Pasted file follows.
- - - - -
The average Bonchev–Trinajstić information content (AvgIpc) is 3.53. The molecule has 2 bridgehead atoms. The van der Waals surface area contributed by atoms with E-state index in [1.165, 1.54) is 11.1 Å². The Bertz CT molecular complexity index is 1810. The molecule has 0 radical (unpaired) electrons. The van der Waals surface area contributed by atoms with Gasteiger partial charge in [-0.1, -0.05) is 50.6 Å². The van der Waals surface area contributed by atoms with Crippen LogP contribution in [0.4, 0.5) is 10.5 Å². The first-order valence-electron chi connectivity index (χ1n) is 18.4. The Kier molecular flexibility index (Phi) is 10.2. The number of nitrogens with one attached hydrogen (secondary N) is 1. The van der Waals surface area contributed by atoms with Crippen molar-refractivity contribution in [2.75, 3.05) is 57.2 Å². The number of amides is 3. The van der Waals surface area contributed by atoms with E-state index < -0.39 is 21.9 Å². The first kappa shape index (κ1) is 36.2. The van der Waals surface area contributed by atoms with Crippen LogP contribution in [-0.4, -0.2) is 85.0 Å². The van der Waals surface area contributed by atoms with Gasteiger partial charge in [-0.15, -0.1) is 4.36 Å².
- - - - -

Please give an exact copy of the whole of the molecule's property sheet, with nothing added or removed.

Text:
The average Bonchev–Trinajstić information content (AvgIpc) is 3.53. The molecule has 2 bridgehead atoms. The van der Waals surface area contributed by atoms with E-state index in [1.165, 1.54) is 11.1 Å². The Bertz CT molecular complexity index is 1810. The molecule has 0 radical (unpaired) electrons. The van der Waals surface area contributed by atoms with Gasteiger partial charge in [-0.1, -0.05) is 50.6 Å². The van der Waals surface area contributed by atoms with Crippen LogP contribution in [0.4, 0.5) is 10.5 Å². The first-order valence-electron chi connectivity index (χ1n) is 18.4. The Kier molecular flexibility index (Phi) is 10.2. The number of nitrogens with one attached hydrogen (secondary N) is 1. The van der Waals surface area contributed by atoms with Crippen molar-refractivity contribution in [2.75, 3.05) is 57.2 Å². The number of amides is 3. The van der Waals surface area contributed by atoms with E-state index < -0.39 is 21.9 Å². The first kappa shape index (κ1) is 36.2. The van der Waals surface area contributed by atoms with Crippen LogP contribution in [-0.4, -0.2) is 85.0 Å². The van der Waals surface area contributed by atoms with Gasteiger partial charge in [-0.15, -0.1) is 4.36 Å².